Mrs. Sanchita Kundu Brahmachari, Principal – Academic Heights Public School, Sakoli

Speaking of the class, it can easily be described as a group of people who come together to study a topic or topic that is common under the guidance of a teacher. The people who take instruction are called students or students and the place where teaching is called is the classroom.
Ensuring a good learning environment in the classroom for effective and efficient teaching is called classroom management.

Why We Need Classroom Management
As per our definition, class management is required to ensure the following
• Learners have something new to take in each class
• No interruptions in the classroom
• All learning outcomes of the session are achieved

Whether you are already a teacher or planning to teach, you know that every teacher goes to a classroom equipped with a lesson plan. This curriculum ensures timely completion of the classroom syllabus. However, in order to adhere to the curriculum effectively, you must manage your classroom as a professional. If you fail to do that, your class will be lost to the wrong place. And if this continues for even two or three sessions, you and your class will struggle to complete the syllabus.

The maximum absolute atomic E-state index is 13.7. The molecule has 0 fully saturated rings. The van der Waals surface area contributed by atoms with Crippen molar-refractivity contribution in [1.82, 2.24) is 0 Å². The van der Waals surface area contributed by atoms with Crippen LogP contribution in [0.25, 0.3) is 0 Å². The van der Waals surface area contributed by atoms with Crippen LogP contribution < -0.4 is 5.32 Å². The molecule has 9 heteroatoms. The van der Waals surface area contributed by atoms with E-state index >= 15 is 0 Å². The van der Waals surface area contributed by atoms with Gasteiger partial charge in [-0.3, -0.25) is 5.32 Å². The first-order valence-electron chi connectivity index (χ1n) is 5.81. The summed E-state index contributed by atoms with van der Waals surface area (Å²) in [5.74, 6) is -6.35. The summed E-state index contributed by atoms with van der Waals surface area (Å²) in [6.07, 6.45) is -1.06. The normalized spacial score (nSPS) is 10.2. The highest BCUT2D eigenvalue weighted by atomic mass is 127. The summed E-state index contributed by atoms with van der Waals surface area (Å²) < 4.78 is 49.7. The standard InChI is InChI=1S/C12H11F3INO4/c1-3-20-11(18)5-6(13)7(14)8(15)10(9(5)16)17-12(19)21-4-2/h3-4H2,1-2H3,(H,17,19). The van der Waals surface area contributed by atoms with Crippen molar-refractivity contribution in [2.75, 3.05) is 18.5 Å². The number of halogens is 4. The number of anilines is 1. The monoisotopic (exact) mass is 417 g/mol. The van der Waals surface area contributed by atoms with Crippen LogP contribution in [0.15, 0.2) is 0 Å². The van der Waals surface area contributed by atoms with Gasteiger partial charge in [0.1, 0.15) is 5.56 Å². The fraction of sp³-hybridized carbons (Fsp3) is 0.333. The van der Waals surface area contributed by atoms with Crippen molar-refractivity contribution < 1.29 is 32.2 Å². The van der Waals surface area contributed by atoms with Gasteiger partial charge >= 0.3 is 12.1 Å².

Let’s read and understand the five principles of Classroom Management.

5 Principles of Outstanding Classroom Management

Managing the classroom effectively requires awareness, patience, good timing, boundaries, and a sense of humor. There is nothing easier than shepherding a large group of vulnerable young people with different skills and attitudes in a meaningful learning journey.
So how do professional teachers do it?
To gain a deeper understanding of the strategies of experienced classroom teachers, we conducted a random survey on Facebook, Twitter, and Instagram. Surprisingly, there is no silver bullet for class management success.
Having said that, as we examine more than 700 responses, we have seen clear trends. Here are some commonly used and artistic methods.

As flight safety videos say: Wear your own oxygen mask first.